Beware the unfollows caused by content marketing, study says - Technical.ly Philly

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Oct. 11, 2017 12:10 pm

Beware the unfollows caused by content marketing, study says

One Temple study found that too much content marketing makes people 300 percent more likely to unfollow brands.

There's a silver lining, though: content marketing yielded a 5 percent hike in sales.

(Photo by Flickr user Hamza Butt, used under a Creative Commons license)

Let’s talk ‘tent, shall we?

A study from Temple University researchers found content marketing posts led to a 5 percent sales hike, but came at a cost: the posts also increased the likelihood of unfollows by more than 300 percent.

Tempting Fate: Social Media Posts by Firms, Customer Purchases, and the Loss of Followers” is a study led by Ph.D. student Shuting Wang alongside Paul Pavlou, a senior associate dean at the Fox School of Business, and University of Minnesota professor Brad Greenwood.

The study took a look at data from a Chinese fashion company that carried out its content marketing strategy through WeChat, the Chinese Facebook equivalent. But don’t count it off as irrelevant because of that.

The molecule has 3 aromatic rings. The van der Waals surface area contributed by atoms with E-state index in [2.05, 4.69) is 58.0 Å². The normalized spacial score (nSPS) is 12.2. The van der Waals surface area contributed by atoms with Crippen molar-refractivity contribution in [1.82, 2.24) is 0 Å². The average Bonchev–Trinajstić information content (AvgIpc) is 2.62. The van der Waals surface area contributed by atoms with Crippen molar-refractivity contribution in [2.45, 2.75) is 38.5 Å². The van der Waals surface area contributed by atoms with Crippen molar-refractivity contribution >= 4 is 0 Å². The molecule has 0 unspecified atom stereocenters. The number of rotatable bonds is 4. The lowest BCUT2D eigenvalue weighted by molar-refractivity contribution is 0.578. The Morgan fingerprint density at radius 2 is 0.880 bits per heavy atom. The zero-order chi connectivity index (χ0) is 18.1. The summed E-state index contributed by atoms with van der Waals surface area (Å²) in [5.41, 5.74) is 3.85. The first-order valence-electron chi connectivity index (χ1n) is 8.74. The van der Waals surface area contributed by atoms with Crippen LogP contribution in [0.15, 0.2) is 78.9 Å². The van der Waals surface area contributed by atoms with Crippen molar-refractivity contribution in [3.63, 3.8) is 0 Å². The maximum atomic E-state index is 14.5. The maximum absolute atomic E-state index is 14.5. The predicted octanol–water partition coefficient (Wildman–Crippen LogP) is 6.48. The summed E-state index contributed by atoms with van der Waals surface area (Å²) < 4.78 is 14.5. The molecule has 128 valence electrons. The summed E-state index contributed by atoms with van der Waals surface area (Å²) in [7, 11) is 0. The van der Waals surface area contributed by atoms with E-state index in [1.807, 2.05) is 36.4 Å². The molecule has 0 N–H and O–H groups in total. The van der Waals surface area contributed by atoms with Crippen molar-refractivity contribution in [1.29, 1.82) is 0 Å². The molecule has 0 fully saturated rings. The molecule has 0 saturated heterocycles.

“As with all research, certainly it would require more research to have a compelling answer about each brand, particularly since the data come from an emerging economy like China,” Pavlou told Technical.ly in an email. “However, we can cautiously generalize to other brands, countries, and contexts, and our research clearly specifies the parameters that companies should look at when making decisions about their social media strategy.”

There are more pointers in the 39-page document, but here’s one free tip from Pavlou: consider the crowdedness of the city and traffic peak hours when setting up a brand’s social media strategy.

Read the study

“We suggest firms be more careful about the potential negative impacts of annoyance when they repeatedly contact customers on social media, because both theoretical and empirical examination suggest that annoyance could drive customers away,” Wang said in an email.

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Roberto Torres

Roberto Torres became Technical.ly Lead Philly Reporter in May 2016. Prior, he was a freelance contributor to Technical.ly and Al Dia News. The native Venezuelan moved to Philadelphia in 2015 after reporting on research at his alma mater, the University of Zulia. Whenever he's not fencing deadlines, he can be found standing in line at Overbrook Pizza in West Philly, running Netflix/Hulu marathons with his wife or reading news from Venezuela.

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